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The Rolling Stone Interview: AR Rahman

India’s most celebrated composer on spiritualism shaping his music, working with western orchestras and reinventing the Indian sound

Lalitha Suhasini Jun 10, 2008
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Discovered any new prodigies?

In Jodhaa Akbar, there’s a girl who’s sung before as well ”“ Bela Shende.

Do singers walk into your studio?

No. Most of the times recommendations work and the people who recommend know my taste. Fifty per cent of the time it works. And if they don’t have the magic I can’t work with them.

What do you look for in a singer?

When you hear their voice it should have magic in it. Just like artistes. Somebody comes onto the stage and stands there and it’s a magical frame. I think even singers have that quality ”“ the way they pronounce the words. They can make any song a great song. It’s also the rooh inside. I think three people should probably be doing more songs ”“ Lucky Ali, Roop Kumar Rathod and Suresh Wadkar.

Do you watch your movies in the theatre?

Ya, I watch movies when we go for a premiere.

So you’re tuned to the audience reaction inside a theatre, right?

Ya, you’re surprised in the theatres sometimes. If we all work keeping in mind that the audience is there right next to us, I don’t think we will ever fail. I feel that when there’s an intricate scene and if there’s silence and one guy whistles, then the moment is killed. There’s so much of psychology involved.

When albums like Tehzeeb, Mangal Pandey and Bose don’t please the masses, does the lack of appreciation make a difference to you?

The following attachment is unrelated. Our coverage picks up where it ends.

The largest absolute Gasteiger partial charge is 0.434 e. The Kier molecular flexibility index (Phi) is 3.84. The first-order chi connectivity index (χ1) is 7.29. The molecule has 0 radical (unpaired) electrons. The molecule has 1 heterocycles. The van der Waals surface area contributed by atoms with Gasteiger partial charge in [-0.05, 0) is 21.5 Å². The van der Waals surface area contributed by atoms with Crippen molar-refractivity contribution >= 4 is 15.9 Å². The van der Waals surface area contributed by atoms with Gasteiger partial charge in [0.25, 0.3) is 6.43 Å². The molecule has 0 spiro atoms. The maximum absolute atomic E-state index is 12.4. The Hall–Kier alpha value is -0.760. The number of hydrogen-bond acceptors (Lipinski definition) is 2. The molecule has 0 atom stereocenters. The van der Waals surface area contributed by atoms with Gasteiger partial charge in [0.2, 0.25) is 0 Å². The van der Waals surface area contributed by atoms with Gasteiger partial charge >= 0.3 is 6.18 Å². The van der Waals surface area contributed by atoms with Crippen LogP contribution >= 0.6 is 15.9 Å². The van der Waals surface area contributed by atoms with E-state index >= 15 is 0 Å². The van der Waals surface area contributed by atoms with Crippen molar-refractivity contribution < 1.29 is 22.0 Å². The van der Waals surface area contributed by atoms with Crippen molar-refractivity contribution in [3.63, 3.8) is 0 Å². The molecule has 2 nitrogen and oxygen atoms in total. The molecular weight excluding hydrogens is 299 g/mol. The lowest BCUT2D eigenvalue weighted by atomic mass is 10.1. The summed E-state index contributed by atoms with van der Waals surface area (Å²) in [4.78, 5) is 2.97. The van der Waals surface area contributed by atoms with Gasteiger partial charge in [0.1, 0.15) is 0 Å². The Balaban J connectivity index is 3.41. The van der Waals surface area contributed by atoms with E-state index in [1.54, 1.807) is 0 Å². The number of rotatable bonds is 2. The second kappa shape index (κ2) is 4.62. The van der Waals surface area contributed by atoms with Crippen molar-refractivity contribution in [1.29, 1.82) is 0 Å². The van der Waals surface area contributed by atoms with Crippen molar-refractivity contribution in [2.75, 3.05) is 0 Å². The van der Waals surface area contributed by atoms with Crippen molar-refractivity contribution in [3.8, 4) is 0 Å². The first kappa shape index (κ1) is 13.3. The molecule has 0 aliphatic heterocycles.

I know that everything can’t be a success. But hard work never goes unnoticed. Sometimes artistic work takes time to reach out.

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Do you detach yourself from projects after you’re done with the film?

It’s better that way. Sometimes you have the gratification of working on something beautiful, so music in a way doesn’t have that problem. The song remains, only the film is judged as a hit or a flop. If the songs are good, they [the audience] don’t care.

Has your spirituality helped you here as well?

Ya, of course. I take spiritualism as an inspiration.

Do you have this urge to top yourself with every album? For instance Rang De Basanti, the album, was a smash hit, the movie was a smash hit.

Before Rang De Basanti, I was trying to balance my movies between Bose, Swades and more commercial movies. But all the commercial movies I signed got delayed. So what people heard was only Bose, which is one of my favourite soundtracks. But Bose wasn’t commercial stuff that would make the audiences say “Hey let’s dance to it.” Bose was something that was emotional, that they might take to much later and stay hooked onto for a longer time. So at that point of time, when Rang De Basanti came in, I felt, “I’ve done Bhagat Singh already, I’ve done Bose already and this has the same strains.” So we brainstormed a lot to make to make RDB completely different. Like ”˜Sarfaroshi ki Tamanna,’ is supposed to be the most ferocious anthem but we just did the opposite and decided to make it very sensuous. We thought, “Let’s get Aamir Khan to do that thing.” It was big energy, but an implosion rather than an explosion. And then, when the four of them die we wanted to make it a song about paradise [”˜Roobaroo’]. Again when Madhavan dies in the film, it’s a lullaby, so we tried to place another parallel emotion so that people were not pushed to the edge. There was a conscious effort from the team. We said every song should be a hit song. I know we say that for everything, but it doesn’t turn out that way so easily but in this I think we were favoured by god.

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You have several soundtracks releasing this year.

I have eight in Bollywood alone including Ada, Jaane Tu Na Jaane Na, Yuvraj, Dilli 6, and Ghajini. But it’s good to be at home and be working in the same compound. My children come in sometimes when they have complaints against their mother.

Two of them are training in music.

The first one Khatija is learning the piano from Das Daniel. The second one will come back to music later maybe. Ameen is in kindergarten.

When will your own music institute, KM Conservatory, open?

We should open in July. We will have faculty from Europe and America for the Western music departments. The faculty for the Hindustani classical departments includes Ustad Ghulam Mustafa Khan and his son.

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